Tulsa World - December 10, 2003

Santa's legal suit

By MICHAEL SMITH World Scene Writer, 12/10/2003

Dasher, played by Scott Heberling, is the bad boy reindeer in the Nightingale Theater production of "Eight: The Reindeer Monologues." DAVID CRENSHAW / Tulsa World

'Eight: The Reindeer Monologues' exposes lurid sex scandal at the North Pole

Admit it: You've wondered what Santa was doing up there at the North Pole the other 364 days of the year.
According to Nightingale Theater's production of "Eight: The Reindeer Monologues," Santa's got a brand new bag, and it's not full of cheer.
In playwright Jeff Goode's pitch-black Christmas comedy, scandal breaks out at the North Pole when one of those eight tiny reindeer -- Vixen, of course -- accuses the big man of sexual harassment.
It seems the jolly old soul has a hard time understanding that when a doe says no, she means no.
John Cruncleton, co-founder of Tulsa's avant-garde Nightingale Theater and director of "Reindeer Monologues," remembers fondly a time when he was young and it seemed like Christmas came once a year -- instead of seeming like it lasts a year.
So for those who suffer from the sounds of "Silent Night" or wonder why Wal-Mart puts ornaments on trees in August, this is the holiday play for you, the director says.
"Look, I love Christmas as far as the whole family thing is concerned, you know, people getting together, having (4-month-old daughter) Lottie around," Cruncleton said. "But the merchandising aspect gets a little old, and I think many people think that.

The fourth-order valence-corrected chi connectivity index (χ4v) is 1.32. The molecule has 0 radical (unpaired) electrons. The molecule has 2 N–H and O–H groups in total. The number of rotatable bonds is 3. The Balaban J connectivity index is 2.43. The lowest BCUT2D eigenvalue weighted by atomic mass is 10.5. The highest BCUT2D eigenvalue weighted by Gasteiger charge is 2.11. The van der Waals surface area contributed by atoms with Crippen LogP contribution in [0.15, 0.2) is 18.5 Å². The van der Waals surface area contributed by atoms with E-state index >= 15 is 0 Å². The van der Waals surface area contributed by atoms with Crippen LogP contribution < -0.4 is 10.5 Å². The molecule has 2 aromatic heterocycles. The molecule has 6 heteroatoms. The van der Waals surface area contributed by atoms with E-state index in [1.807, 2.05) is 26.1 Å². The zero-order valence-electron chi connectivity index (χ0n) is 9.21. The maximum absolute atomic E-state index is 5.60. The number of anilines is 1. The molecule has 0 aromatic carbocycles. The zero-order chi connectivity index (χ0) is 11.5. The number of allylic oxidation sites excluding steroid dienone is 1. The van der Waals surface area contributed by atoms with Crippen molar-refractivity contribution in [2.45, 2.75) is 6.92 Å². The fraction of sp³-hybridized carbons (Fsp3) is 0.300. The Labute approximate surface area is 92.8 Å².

"Well, Santa, at this point in American culture, is a good representation of all that crap that you don't want to deal with. This piece sets Santa up and really demolishes that figure of Santa, so I think it's a good takedown of the more odious aspects of the Christmas season."
In the play, the media arrive at the North Pole looking for hot follow-up stories in the growing sex scandal, and plenty of tales are told by the other sleigh-team members. The theater piece proceeds with each of the reindeer having his or her moment alone onstage.
It deals with several issues of sexuality, and it presents various angles. There's the angry feminist who speaks out and wants to take Santa down.
There's the guilty female who understands what Vixen has gone through, but who doesn't want to lose her job.
There's Donner, the father of Rudolph, whose son has been sexually abused, but he doesn't want to step forward for personal reasons.
No character is safe in the environment of this broad satire, as a sad tale of corruption and perversion comes to light, implicating elves small and large.
"What you're left with is a really sordid image of North Pole politics and sexuality. Yes, it's pretty bizarre," Cruncleton said. "It deals with some pretty touchy issues, to be honest, but it's done in such a cartoonish way that I think it's palatable.
"It's not trying to take down Christmas as a concept. It's trying to knock at the most bloated symbol of Christmas. Which is why I can stomach it. No pun intended."
The cast includes the director as well as his wife, Sara Cruncleton, Lynn Kelsey, Valerie Stefan, Scott Heberling, Mike Cramton, Joseph Gomez and Ken Youngblood.
When - 8 p.m. Thursday-Saturday, also 8 p.m. Dec. 18-20
Where - Nightingale Theater, 1416 E. Fourth St.
Tickets - $10, may be purchased by calling 583-8487
Note - This play contains multiple sexual references; mature audiences only